NEW YORK (CBSNewYork/AP) — While President Barack Obama and New Jersey Gov. Chris Christie announced the Jersey Shore was “open for business” Tuesday, some residents said they are still in sad shape seven months after Hurricane Sandy – and would like the American Red Cross to step up.
The complaints followed revelations that more than a third of the $303 million it raised in the aftermath of Sandy by the Red Cross remains unspent.
In hard-hit Sea Bright, where every business was wiped out, some still remained shuttered all these months later. Likewise, many homes remained uninhabitable.
“I think you’ll probably find people in this town — they’ll have to walk away from their properties,” Sea Bright Councilman C. Read Murphy told CBS 2’s Alice Gainer. “They just won’t be able to afford to rebuild.”
Murphy, who also works as the Office of Emergency Management coordinator, is in temporary housing himself. He said while the area has made great strides in rebuilding, additional money would go a long way.
Residents in other hard hit shore towns agreed.
“We still need help,” said Pam Ferguson of Neptune. “There’s still a lot of damage done to the area and we need this area to be lifted up.”
“There’s still a lot of people who are homeless and displaced, and going through a lot of trouble and heartache,” added Ken Napalo of Brick Town.
The American Red Cross raised $303 million to help the victims of the storm. To date, the agency has only spent about $192 million — just under two thirds of the total.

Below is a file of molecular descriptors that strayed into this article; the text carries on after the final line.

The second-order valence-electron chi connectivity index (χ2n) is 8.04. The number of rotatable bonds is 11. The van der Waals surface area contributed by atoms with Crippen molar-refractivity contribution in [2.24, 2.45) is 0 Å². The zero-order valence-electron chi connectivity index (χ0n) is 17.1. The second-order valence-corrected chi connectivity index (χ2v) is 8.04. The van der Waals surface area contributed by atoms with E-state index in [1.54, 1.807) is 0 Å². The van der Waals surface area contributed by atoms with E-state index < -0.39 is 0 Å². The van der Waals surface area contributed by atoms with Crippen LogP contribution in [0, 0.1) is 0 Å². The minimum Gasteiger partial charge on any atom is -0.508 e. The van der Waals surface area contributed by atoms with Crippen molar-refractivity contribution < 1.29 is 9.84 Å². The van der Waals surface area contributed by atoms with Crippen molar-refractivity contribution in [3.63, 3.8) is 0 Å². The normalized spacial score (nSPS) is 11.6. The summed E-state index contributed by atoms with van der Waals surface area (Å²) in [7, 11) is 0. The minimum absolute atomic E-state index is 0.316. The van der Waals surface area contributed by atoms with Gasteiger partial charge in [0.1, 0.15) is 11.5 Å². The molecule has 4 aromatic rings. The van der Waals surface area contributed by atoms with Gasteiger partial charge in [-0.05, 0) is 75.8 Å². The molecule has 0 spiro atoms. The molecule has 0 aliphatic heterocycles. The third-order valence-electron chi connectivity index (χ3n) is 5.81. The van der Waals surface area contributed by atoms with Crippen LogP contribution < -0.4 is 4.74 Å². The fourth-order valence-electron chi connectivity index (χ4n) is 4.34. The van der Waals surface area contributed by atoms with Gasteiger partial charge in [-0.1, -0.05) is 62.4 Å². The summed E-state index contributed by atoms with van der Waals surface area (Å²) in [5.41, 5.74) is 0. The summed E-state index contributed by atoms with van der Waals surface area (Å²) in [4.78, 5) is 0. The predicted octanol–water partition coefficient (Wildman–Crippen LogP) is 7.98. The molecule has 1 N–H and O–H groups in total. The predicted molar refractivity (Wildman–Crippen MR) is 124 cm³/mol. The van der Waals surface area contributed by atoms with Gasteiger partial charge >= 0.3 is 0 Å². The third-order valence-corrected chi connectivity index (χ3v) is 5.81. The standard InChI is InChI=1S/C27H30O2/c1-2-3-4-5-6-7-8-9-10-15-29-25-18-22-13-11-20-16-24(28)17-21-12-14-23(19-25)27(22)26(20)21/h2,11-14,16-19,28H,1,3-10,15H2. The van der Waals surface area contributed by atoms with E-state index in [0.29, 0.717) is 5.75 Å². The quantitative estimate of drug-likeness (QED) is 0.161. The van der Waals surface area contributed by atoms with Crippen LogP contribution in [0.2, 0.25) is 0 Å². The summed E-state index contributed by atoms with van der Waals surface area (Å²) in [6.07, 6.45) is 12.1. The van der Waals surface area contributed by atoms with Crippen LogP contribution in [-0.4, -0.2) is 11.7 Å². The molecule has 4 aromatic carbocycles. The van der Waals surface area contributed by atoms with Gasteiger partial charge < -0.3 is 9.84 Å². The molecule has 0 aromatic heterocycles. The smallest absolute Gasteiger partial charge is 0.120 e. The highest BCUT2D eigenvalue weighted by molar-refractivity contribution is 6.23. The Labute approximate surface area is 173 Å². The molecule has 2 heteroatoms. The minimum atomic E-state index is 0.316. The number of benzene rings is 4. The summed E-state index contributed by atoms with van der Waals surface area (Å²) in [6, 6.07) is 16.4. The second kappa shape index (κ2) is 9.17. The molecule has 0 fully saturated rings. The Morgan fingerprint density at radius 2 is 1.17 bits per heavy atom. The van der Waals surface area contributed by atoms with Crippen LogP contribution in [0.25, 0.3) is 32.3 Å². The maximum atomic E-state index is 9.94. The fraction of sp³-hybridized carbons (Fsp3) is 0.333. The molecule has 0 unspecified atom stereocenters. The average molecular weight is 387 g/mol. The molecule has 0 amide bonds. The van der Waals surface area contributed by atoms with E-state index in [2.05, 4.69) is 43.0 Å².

Some disaster relief experts say that’s smart planning. But others question whether the Red Cross, an organization best known for rushing into disasters to distribute food and get people into shelter, should have acted with more urgency in the weeks after the storm and left long-haul recovery tasks to someone else.
“There were not enough services and people were struggling more than they needed to struggle, considering all the resources that had been donated,” Ben Smilowitz with the nonprofit Disaster Accountability Project told WCBS 880’s Peter Haskell. “The Red Cross brands itself as an organization that provides mass care or immediate relief.”
“The Red Cross has never been a recovery operation. Their responsibility has always been mass care,” Smilowitz added. “Stick with what you’re good at.”